Momentum! Spring 2016

By Gregg Kleiner and Kirk Richardson

When the Cascadia subduction zone earthquake strikes 50 miles off North America’s west coast, people from northern California to Canada will have only 15 to 30 minutes to move to higher ground before the ensuing tsunami inundates coastal areas.

“When it comes to tsunamis, minutes matter,” said Dan Cox, a professor of civil engineering. Cox is part of an Oregon State cross-disciplinary research team that is developing a computer tool to model various evacuation scenarios. His collaborators on the project are Haizhong Wang, an assistant professor in civil engineering, and Lori Cramer, an associate professor in sociology. Their research is funded by Oregon Sea Grant.

Tsunami evacuation scenarios can be challenging to analyze, because they involve human behavior, split-second decision-making, multiple modes of transportation, and the fluid mechanics behind a massive wall of water. The researchers hope that the tool will help beach visitors, city officials, State Park staffers, and other coastal residents plan for the tsunami scientists say the Really Big One will unleash.

When Cox launches the tsunami simulation tool on his computer, colored dots — representing people on the beach — start moving on the screen in real time. These virtual people follow several evacuation routes that lead away from the beach toward safe zones on higher ground. Soon, a blue wave appears onscreen, washes onto land, and inundates beaches and other low-lying areas.

When the animation ends, Cox points to some of the dots that are now covered in blue.

“Some of the people here, who chose to go along the jetty route, didn’t make it,” he said. “And in this area, people who walked along this route would have made it to safety. Those who went back to their cars didn’t escape because of the bottleneck.”

Cox was initially quite surprised at this result.

“We can vary the walking speeds, driving conditions, and all of those kinds of inputs, but it still plays out that there are huge differences in survivability based on people’s choices,” he said. “And that’s the value of these models.”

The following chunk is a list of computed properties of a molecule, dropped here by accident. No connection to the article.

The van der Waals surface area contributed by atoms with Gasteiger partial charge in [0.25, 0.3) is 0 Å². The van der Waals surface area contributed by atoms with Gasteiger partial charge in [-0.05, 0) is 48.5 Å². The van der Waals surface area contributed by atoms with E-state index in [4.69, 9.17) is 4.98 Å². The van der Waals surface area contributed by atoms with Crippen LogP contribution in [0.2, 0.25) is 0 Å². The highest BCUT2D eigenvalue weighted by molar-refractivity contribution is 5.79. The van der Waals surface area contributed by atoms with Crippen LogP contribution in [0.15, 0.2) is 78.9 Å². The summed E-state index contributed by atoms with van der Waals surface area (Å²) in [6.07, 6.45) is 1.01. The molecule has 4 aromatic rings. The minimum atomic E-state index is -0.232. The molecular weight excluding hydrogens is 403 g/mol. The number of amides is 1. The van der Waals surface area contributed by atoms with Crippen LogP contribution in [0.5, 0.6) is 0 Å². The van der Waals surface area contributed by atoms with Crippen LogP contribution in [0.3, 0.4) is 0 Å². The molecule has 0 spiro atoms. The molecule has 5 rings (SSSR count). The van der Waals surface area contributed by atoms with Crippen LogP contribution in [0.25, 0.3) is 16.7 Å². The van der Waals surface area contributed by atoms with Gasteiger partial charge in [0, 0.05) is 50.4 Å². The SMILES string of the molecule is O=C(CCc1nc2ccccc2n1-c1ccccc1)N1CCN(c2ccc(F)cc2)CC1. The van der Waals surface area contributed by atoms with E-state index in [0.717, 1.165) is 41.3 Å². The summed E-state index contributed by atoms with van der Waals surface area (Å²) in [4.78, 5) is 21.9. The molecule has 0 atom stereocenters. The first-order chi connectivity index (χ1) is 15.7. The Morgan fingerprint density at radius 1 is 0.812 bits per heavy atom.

The team is trying to illustrate that making what might appear to be minor changes to an evacuation plan can make major differences in terms of survivability. Sometimes the shortest route is not necessarily the safest. And although many people fleeing a tsunami will turn to vehicles for evacuation, Wang said that using a car or truck is not a fail-safe solution, because damage to roads and bridges caused by the earthquake that precedes a tsunami can cause traffic problems and create chaos. “While you might be able to get to your vehicle and start driving, you don’t know what you’ll encounter in road infrastructure and traffic conditions ahead of you,” he said. “For example, if a bridge is destroyed, people have to find other ways to cross a river or inlet, and vehicles abandoned in traffic jams or at accident scenes can cause dangerous bottlenecks.”

Wang, an expert in post-disaster transportation network resiliency, has done research to try to understand how evacuee decision-making behavior impacts traffic flow. He takes various transportation modes, such as automobiles, pedestrians, and bicycles, into account.

“A tsunami evacuation is likely to be multi-modal,” said Wang. “This tool lets us view different kinds of scenarios. For instance, we can evaluate different pedestrian and vehicle speeds to see how cars and pedestrians interact in an emergency scenario, and how that impacts the mortality rate.”

Cramer brings her expertise in social behavior to the project. She is contributing valuable information on individual and group behavior and decision making during emergencies.

“We’re trying to understand the parameters that go into the models,” she said. “What are the decisions that people make before they decide to leave?”

For example, the amount of time people spend between first feeling the earthquake and taking action is called milling time. The researchers can adjust milling time in their model to show people that taking quick, decisive action can increase the odds of survival. The next step of the research project will be talking with people living in or near tsunami inundation zones to better understand how they might think and react in the wake of a tsunami alert.

“We can’t predict what every person is going to do, but we can help inform and educate so they can be better prepared for the event before, during, and after in order to maximize lives saved,” said Cramer.

To further inform the research, it is important to understand the unique challenges of various populations who work and live in tsunami inundation zones.

“This tool is a great start, but until we’re able to have others tell us how we can best use it, we’re not there yet,” she said. “We have to recognize that there is a lot of diversity within a community in terms of social vulnerability and that these scenario models can inform some of that planning. We need to make sure that we communicate with community members, bring those voices into this process, and not assume that a one-size-fits-all model is going to work.”

Researching a complex topic like tsunami evacuation methods from multiple angles and disciplines might not lead to a comprehensive solution, but it has the potential to make a significant contribution to education and planning in coastal communities. And ultimately, it will save lives.